24 March 2018, Sweetcrude, Abuja – A member of the Board of Trustees of the Hydrocarbon Remediation Project (HYPREP), Mr. Mike Emuh, has said the seeming delay in the commencement of the cleanup of Ogoni land, was as a result of the special nature of the project, as well as economic and technical challenges.
In an interview with reporters in Abuja, Emuh, who is also the National Chairman of Host Communities of Nigeria Producing Oil and Gas (HOSTCOM) said the Ogoni cleanup project was unlike infrastructure projects where contractors quote, and were then mobilized to site.
Emuh, who is representing oil-producing communities on the HYPREP Board, said the cleanup was present at the demonstration stages and a number of companies were already at the sites displaying their competencies.
According to him, the project was delayed because of issues of locating a site where the wastes could be dropped for conversion to energy; other factors included Nigeria’s economic recession and challenges in the Niger Delta region which hampered Nigeria’s revenue profile and the inability of the Federal Government to include the project in the budget of the country in 2016 and 2017.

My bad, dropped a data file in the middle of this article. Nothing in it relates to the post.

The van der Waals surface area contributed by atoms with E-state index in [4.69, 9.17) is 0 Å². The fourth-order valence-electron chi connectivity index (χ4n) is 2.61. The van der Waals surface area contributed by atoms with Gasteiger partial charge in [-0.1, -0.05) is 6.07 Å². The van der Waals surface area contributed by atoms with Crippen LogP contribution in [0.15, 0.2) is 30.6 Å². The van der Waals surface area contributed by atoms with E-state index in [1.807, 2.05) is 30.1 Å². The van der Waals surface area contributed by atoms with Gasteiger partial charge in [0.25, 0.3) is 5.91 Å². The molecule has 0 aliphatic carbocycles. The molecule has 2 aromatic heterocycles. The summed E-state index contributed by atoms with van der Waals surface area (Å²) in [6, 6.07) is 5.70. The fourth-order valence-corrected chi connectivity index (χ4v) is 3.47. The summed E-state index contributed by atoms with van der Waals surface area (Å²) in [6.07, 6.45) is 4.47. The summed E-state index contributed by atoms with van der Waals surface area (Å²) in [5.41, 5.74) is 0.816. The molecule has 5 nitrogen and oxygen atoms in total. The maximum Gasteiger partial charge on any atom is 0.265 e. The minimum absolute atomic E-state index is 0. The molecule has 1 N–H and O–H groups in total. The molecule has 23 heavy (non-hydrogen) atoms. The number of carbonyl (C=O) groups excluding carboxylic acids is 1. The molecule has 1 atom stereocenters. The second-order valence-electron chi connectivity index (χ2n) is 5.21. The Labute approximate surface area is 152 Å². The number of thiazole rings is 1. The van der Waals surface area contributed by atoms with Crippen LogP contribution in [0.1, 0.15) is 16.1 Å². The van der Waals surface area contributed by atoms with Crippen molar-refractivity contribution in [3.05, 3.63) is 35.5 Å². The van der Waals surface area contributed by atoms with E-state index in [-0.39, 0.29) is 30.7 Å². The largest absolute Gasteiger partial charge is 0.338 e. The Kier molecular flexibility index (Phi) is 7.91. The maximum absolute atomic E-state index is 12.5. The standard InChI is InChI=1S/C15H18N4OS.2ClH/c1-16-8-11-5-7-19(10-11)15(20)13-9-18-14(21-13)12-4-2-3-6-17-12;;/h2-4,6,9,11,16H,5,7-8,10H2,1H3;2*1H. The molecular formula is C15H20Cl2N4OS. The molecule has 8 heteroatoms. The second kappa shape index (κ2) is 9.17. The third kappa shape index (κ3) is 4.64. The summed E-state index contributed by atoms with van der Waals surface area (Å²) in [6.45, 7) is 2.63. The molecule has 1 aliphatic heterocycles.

Project Coordinator of HYPREP, Dr. Marvin Dekil, recently assured the people of Ogoniland in Rivers State that the Federal government is committed to the completion of the remediation of the area even as a progress report on work is done n the project.
Dekil said the following activities had been accomplished as part of the implementation process of the Ogoni clean-up exercise including Mass community sensitisation activities across all four LGAs; and demonstration of remediation technologies in Ogale, Korokoro, Kwakwa and B.Dere communities.
He added that the technical demonstrations were carried out by companies at no cost to HYPREP.
Other activities include training of technical staff to increase competence on the job, signing of a Memorandum of Understanding by the Minister of State for Environment, Ibrahim Jubril with the United Nations Institute for Training and Research (UNITAR) for the restoration of livelihoods in the communities, and the implementation of health outreach programme which he described as “the first step towards the health impact assessment study as recommended in the UNEP Report.”
He added that “The exercise enabled us to carry out an initial public health data as well as provide healthcare services to the Ogoni people.”
Reports have it that the Ogoni Clean-up exercise may take up to 30 years to complete.